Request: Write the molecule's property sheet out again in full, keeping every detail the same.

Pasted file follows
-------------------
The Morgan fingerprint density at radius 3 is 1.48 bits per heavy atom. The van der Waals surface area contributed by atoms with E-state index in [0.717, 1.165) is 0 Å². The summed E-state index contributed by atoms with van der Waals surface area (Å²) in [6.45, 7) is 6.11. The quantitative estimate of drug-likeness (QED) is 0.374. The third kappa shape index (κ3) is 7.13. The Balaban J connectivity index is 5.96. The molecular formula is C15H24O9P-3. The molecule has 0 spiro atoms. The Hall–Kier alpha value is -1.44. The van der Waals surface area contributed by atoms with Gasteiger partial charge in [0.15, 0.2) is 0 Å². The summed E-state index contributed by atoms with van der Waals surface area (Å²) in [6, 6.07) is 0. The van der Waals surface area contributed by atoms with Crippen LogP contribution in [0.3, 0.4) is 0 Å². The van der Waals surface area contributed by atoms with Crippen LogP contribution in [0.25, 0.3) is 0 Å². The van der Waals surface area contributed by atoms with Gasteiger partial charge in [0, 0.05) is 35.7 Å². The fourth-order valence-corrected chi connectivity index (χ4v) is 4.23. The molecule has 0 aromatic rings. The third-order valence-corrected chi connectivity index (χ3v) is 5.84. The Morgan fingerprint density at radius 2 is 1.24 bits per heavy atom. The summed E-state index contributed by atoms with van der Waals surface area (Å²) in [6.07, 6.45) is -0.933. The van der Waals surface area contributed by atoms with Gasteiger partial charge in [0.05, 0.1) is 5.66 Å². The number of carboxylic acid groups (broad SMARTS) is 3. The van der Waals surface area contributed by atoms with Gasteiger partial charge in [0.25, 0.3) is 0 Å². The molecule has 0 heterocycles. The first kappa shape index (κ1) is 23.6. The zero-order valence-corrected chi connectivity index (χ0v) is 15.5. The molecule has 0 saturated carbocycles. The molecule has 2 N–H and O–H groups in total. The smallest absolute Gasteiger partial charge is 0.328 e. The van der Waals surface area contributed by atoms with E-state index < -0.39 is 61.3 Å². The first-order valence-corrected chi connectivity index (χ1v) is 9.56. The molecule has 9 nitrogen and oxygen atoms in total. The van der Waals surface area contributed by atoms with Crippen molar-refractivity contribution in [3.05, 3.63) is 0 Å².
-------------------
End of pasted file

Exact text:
The Morgan fingerprint density at radius 3 is 1.48 bits per heavy atom. The van der Waals surface area contributed by atoms with E-state index in [0.717, 1.165) is 0 Å². The summed E-state index contributed by atoms with van der Waals surface area (Å²) in [6.45, 7) is 6.11. The quantitative estimate of drug-likeness (QED) is 0.374. The third kappa shape index (κ3) is 7.13. The Balaban J connectivity index is 5.96. The molecular formula is C15H24O9P-3. The molecule has 0 spiro atoms. The Hall–Kier alpha value is -1.44. The van der Waals surface area contributed by atoms with Gasteiger partial charge in [0.15, 0.2) is 0 Å². The summed E-state index contributed by atoms with van der Waals surface area (Å²) in [6, 6.07) is 0. The van der Waals surface area contributed by atoms with Crippen LogP contribution in [0.3, 0.4) is 0 Å². The van der Waals surface area contributed by atoms with Crippen LogP contribution in [0.25, 0.3) is 0 Å². The van der Waals surface area contributed by atoms with Gasteiger partial charge in [0, 0.05) is 35.7 Å². The fourth-order valence-corrected chi connectivity index (χ4v) is 4.23. The molecule has 0 aromatic rings. The third-order valence-corrected chi connectivity index (χ3v) is 5.84. The Morgan fingerprint density at radius 2 is 1.24 bits per heavy atom. The summed E-state index contributed by atoms with van der Waals surface area (Å²) in [6.07, 6.45) is -0.933. The van der Waals surface area contributed by atoms with Gasteiger partial charge in [0.05, 0.1) is 5.66 Å². The number of carboxylic acid groups (broad SMARTS) is 3. The van der Waals surface area contributed by atoms with Gasteiger partial charge in [0.25, 0.3) is 0 Å². The molecule has 0 heterocycles. The first kappa shape index (κ1) is 23.6. The zero-order valence-corrected chi connectivity index (χ0v) is 15.5. The molecule has 0 saturated carbocycles. The molecule has 2 N–H and O–H groups in total. The smallest absolute Gasteiger partial charge is 0.328 e. The van der Waals surface area contributed by atoms with E-state index < -0.39 is 61.3 Å². The first-order valence-corrected chi connectivity index (χ1v) is 9.56. The molecule has 9 nitrogen and oxygen atoms in total. The van der Waals surface area contributed by atoms with Crippen molar-refractivity contribution in [3.05, 3.63) is 0 Å².